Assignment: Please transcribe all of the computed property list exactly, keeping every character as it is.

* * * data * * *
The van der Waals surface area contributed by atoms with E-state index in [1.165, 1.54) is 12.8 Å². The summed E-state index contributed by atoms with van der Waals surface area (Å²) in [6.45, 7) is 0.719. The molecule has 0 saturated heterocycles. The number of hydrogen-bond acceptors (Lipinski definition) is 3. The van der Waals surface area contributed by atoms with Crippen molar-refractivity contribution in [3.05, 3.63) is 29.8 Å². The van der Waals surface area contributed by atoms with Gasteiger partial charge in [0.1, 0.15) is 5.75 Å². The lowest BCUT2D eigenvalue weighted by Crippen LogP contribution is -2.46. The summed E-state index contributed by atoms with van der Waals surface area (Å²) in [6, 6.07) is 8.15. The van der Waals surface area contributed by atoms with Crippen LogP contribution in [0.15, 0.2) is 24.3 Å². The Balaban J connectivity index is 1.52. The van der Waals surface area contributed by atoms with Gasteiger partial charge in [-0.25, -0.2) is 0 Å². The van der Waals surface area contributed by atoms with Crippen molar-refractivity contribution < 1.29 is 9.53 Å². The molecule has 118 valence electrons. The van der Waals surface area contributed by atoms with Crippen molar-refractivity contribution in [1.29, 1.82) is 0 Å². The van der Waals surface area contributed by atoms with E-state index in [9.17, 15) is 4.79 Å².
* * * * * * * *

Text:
The van der Waals surface area contributed by atoms with E-state index in [1.165, 1.54) is 12.8 Å². The summed E-state index contributed by atoms with van der Waals surface area (Å²) in [6.45, 7) is 0.719. The molecule has 0 saturated heterocycles. The number of hydrogen-bond acceptors (Lipinski definition) is 3. The van der Waals surface area contributed by atoms with Crippen molar-refractivity contribution in [3.05, 3.63) is 29.8 Å². The van der Waals surface area contributed by atoms with Gasteiger partial charge in [0.1, 0.15) is 5.75 Å². The lowest BCUT2D eigenvalue weighted by Crippen LogP contribution is -2.46. The summed E-state index contributed by atoms with van der Waals surface area (Å²) in [6, 6.07) is 8.15. The van der Waals surface area contributed by atoms with Crippen LogP contribution in [0.15, 0.2) is 24.3 Å². The Balaban J connectivity index is 1.52. The van der Waals surface area contributed by atoms with Gasteiger partial charge in [-0.25, -0.2) is 0 Å². The van der Waals surface area contributed by atoms with Crippen molar-refractivity contribution < 1.29 is 9.53 Å². The molecule has 118 valence electrons. The van der Waals surface area contributed by atoms with Crippen molar-refractivity contribution in [1.29, 1.82) is 0 Å². The van der Waals surface area contributed by atoms with E-state index in [9.17, 15) is 4.79 Å².